While the Oscars this year were predictable to the extent that most of the winners could have been preordained back in October, many of the winners were worthy of recognition. While my first choice for Best Picture would be her, 12 Years A Slave was a strong and smart move for the Academy and the strongest winner since The Hurt Locker in 2009. Spike Jonze deservedly took home Best Original Screenplay for her and I was glad to see Lupita Nyong’o win for her daring performance in 12 Years A Slave. And the McConaughsaince continues with Matthew McConaughey winning for his performance in Dallas Buyers Club (which I haven’t seen yet but was pleased to see the actor win as between his recent series of films and True Detective he has been on a roll).
It’s easy to be upset at the lack of recognition the Academy gave Inside Llewyn Davis and Before Midnight this year as well as completely ignoring The Past for any nomination, not to mention that 20 Feet from Stardom beat out the highly praised The Act of Killing for Best Documentary. And while Gravity is a visual wonder, it doesn’t have much staying power or the force of 12 Years A Slave as I would have preferred if Steve McQueen won over Alfonso Cuaron. But overall it was a night that didn’t do much wrong (at least for the awards, I didn’t see any of the award ceremony except for the opening monologue).
Posted in Analysis, Awards, Movies, Oscars, Review | Tags: 12 Years A Slave, 20 Feet from Stardom, Academy Awards, Alfonso Cuaron, Argo, Before Midnight, Dallas Buyers Club, Her, Inside Llewyn Davis, Lupita Nyong’o, Matthew McConaughey, Oscars, Spike Jonze, Steve McQueen, The Act of Killing, The Hurt Locker, The King's Speech, The Past, True Detective
Since winning the Cannes Film Festival last May, Blue is the Warmest Color has gained a streak of notoriety due to its content and graphic sex scenes. Yet for what its worth, Blue is the Warmest Color is not about sex, but first love. It’s a tragic romance that’s about first love. While initially I wasn’t enamored as most people about the picture, I initially found myself warming up to the film to the point of great admiration, though still weary about the complete subtext.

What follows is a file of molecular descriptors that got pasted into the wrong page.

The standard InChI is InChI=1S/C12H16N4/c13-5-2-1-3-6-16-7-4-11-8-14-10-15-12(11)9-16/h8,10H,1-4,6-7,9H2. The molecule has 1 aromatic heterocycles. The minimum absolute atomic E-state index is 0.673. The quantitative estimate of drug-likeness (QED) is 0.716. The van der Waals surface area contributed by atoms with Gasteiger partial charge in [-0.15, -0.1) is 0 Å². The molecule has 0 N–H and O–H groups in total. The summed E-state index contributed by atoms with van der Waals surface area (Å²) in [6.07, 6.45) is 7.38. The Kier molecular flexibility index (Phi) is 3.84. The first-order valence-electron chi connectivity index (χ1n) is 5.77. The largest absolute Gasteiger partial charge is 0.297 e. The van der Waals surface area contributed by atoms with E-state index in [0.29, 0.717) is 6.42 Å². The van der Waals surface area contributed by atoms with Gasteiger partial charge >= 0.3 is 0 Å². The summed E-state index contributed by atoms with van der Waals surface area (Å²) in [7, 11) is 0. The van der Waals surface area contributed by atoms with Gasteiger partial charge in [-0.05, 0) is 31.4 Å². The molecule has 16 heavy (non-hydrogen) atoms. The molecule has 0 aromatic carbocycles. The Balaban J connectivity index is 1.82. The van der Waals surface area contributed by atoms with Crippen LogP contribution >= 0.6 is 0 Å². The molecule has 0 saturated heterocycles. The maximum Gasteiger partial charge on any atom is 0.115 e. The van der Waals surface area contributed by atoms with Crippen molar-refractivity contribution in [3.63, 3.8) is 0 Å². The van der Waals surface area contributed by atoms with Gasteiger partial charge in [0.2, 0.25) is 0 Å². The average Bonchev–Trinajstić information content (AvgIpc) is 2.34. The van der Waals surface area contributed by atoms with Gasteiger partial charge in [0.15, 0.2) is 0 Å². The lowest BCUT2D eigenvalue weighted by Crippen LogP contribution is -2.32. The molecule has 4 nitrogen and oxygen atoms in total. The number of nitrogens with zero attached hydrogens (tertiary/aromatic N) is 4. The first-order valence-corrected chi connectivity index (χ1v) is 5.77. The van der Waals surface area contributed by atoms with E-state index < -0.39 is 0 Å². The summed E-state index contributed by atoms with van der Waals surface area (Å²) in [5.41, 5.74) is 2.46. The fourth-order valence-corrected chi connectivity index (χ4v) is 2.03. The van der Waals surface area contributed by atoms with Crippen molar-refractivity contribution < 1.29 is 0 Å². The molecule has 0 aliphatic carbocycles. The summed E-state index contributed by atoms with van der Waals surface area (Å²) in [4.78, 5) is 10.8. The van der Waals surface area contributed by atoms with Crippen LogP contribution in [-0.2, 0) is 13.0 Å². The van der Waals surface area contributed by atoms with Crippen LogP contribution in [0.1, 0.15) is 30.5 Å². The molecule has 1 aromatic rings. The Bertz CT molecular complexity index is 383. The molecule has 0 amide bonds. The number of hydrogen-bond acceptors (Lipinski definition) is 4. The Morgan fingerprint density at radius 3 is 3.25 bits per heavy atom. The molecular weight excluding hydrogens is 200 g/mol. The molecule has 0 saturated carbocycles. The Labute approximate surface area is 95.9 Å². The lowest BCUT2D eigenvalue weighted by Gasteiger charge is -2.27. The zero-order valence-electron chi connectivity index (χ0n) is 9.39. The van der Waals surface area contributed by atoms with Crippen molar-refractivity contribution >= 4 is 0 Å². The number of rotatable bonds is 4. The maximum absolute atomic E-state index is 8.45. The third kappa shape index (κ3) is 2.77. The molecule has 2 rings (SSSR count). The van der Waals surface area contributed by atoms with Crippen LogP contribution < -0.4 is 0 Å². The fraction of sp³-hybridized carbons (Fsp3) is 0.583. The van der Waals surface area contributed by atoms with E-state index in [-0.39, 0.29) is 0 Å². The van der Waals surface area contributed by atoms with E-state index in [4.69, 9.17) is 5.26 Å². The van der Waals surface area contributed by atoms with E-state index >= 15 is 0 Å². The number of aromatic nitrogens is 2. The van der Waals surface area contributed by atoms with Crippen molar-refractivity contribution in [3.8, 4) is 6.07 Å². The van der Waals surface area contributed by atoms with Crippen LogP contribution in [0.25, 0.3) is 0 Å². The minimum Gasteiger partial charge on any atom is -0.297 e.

Tragic news hit the movie world today as Harold Ramis, who has written and directed some of the best and most memorable comedies of the last thirty years, including Groundhog Day, Animal House, Ghostbusters, and Caddyshack, has died at age 69. Ramis’ influence in the comedy world cannot be stressed enough: his movies combined a sharp wit and slapstick together for a winning combination. Not only that but Ramis had the unique ability to put pathos in his comedies, making his characters not seem like cartoons but real-life people (Bill Murray’s weatherman from Groundhog Day is the strongest and most emotional performance the actor has done). Ramis will surely be missed.
As you may have noticed, in the past few days I have been absent from the blogosphere and unfortunately that absence will continue for a while. In order to give myself some time to breathe and do things besides watch movies and TV, Cinematic will be on a hold for the next two weeks. While there still will be some new content, including a rundown on the Oscar nominees, posting will be pretty limited. But don’t worry, I will return, hopefully soon.
Last Friday I saw The Elephant Man, which means that I have now seen all of David Lynch’s films. David Lynch is a decisive figure, with people calling him a genius and master of modern day surrealism with others criticizing his work for being overly opaque. You can consider me part of the former group; I think Lynch is one of the best filmmakers there is whose enchanting style only a few select directors can match.